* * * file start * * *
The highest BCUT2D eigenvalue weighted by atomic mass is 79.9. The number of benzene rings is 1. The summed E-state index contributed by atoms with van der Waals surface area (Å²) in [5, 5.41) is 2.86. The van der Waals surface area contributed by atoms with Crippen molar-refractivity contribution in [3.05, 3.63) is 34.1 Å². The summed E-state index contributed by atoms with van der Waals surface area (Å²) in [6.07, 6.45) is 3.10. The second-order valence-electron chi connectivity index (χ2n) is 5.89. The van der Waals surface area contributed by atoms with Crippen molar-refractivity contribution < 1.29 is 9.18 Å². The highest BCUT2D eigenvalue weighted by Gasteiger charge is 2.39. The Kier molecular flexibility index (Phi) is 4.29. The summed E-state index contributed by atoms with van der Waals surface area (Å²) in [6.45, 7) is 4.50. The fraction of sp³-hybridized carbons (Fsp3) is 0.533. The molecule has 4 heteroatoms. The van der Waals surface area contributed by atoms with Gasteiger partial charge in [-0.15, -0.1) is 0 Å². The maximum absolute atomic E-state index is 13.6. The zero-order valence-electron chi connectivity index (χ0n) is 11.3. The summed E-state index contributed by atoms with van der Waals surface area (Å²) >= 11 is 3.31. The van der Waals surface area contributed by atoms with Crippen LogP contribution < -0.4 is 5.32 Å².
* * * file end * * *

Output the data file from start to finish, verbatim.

The highest BCUT2D eigenvalue weighted by atomic mass is 79.9. The number of benzene rings is 1. The summed E-state index contributed by atoms with van der Waals surface area (Å²) in [5, 5.41) is 2.86. The van der Waals surface area contributed by atoms with Crippen molar-refractivity contribution in [3.05, 3.63) is 34.1 Å². The summed E-state index contributed by atoms with van der Waals surface area (Å²) in [6.07, 6.45) is 3.10. The second-order valence-electron chi connectivity index (χ2n) is 5.89. The van der Waals surface area contributed by atoms with Crippen molar-refractivity contribution < 1.29 is 9.18 Å². The highest BCUT2D eigenvalue weighted by Gasteiger charge is 2.39. The Kier molecular flexibility index (Phi) is 4.29. The summed E-state index contributed by atoms with van der Waals surface area (Å²) in [6.45, 7) is 4.50. The fraction of sp³-hybridized carbons (Fsp3) is 0.533. The molecule has 4 heteroatoms. The van der Waals surface area contributed by atoms with Gasteiger partial charge in [-0.15, -0.1) is 0 Å². The maximum absolute atomic E-state index is 13.6. The zero-order valence-electron chi connectivity index (χ0n) is 11.3. The summed E-state index contributed by atoms with van der Waals surface area (Å²) >= 11 is 3.31. The van der Waals surface area contributed by atoms with Crippen LogP contribution < -0.4 is 5.32 Å².